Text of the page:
When Dan graduated from high school, he already saw his career arc ahead of him. He was excelling in his job and was poised to move on to bigger and better things in the company’s corporate structure. A college education wasn’t immediately necessary, so it wasn’t a priority. He enjoyed a fruitful career that had an enormous impact on his life. In fact, Dan met his wife while working at White Castle.
“She was my trainer back then,” he recalls. “And she’s still trying to train me.” They’ve been married for 30 years and have raised three daughters.
As time went on, Dan moved up to become a senior training and development manager whose responsibilities include helping open new locations and training employees at all levels of management — from store-level through vice president. He decided it was time to upskill.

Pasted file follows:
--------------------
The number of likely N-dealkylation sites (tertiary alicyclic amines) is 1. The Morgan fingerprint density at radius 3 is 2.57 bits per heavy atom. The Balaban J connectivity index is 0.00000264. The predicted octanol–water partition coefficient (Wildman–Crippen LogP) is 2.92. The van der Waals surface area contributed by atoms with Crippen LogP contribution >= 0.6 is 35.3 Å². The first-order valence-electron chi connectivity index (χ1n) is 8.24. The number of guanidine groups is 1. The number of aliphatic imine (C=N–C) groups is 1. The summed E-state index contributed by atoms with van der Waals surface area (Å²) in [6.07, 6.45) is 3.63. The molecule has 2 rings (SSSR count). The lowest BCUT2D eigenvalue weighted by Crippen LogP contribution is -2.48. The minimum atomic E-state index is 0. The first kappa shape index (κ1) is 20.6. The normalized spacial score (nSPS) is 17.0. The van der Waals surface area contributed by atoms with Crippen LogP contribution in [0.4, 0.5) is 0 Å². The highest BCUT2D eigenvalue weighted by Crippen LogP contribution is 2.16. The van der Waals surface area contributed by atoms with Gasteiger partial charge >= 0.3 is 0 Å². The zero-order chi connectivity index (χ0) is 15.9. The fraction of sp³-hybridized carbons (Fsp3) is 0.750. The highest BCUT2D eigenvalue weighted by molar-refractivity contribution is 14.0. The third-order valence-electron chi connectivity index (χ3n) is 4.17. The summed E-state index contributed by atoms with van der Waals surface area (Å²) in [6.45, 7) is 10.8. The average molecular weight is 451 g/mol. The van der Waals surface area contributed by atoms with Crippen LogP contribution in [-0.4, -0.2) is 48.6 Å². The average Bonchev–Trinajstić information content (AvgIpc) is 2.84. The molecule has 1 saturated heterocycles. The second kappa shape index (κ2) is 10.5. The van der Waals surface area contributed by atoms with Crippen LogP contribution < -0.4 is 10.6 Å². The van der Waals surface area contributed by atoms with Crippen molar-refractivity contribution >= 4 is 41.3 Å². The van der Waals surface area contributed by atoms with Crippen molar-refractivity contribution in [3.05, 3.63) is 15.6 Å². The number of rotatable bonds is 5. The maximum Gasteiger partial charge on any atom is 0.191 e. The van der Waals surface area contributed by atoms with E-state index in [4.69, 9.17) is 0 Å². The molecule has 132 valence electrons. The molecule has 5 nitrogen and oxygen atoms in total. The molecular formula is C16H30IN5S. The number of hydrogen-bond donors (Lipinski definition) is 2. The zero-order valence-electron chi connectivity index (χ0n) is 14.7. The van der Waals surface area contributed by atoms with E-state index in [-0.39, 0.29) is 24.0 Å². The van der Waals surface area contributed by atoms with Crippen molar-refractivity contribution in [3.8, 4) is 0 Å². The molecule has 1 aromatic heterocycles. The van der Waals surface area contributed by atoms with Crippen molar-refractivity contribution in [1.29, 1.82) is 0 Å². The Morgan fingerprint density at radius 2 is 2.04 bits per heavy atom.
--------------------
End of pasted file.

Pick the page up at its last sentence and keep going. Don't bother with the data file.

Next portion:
Dan began to wonder what insights, information, and strategies a college degree might bring that would help him reach his full potential in the organization. Ultimately, he found inspiration in his daughters, each of whom had a successful college career — two becoming doctors and one going into digital marketing.
“At the time, I was putting my kids through college, so I thought I should model the behavior that I expect. I always preached to them graduating high school was a stepping stone,” he says. “That’s what really encouraged me to go back to school and get my degree. I saw them being successful at it, so I thought I should do it too. And then my wife went back after me, and she got her degree as well.”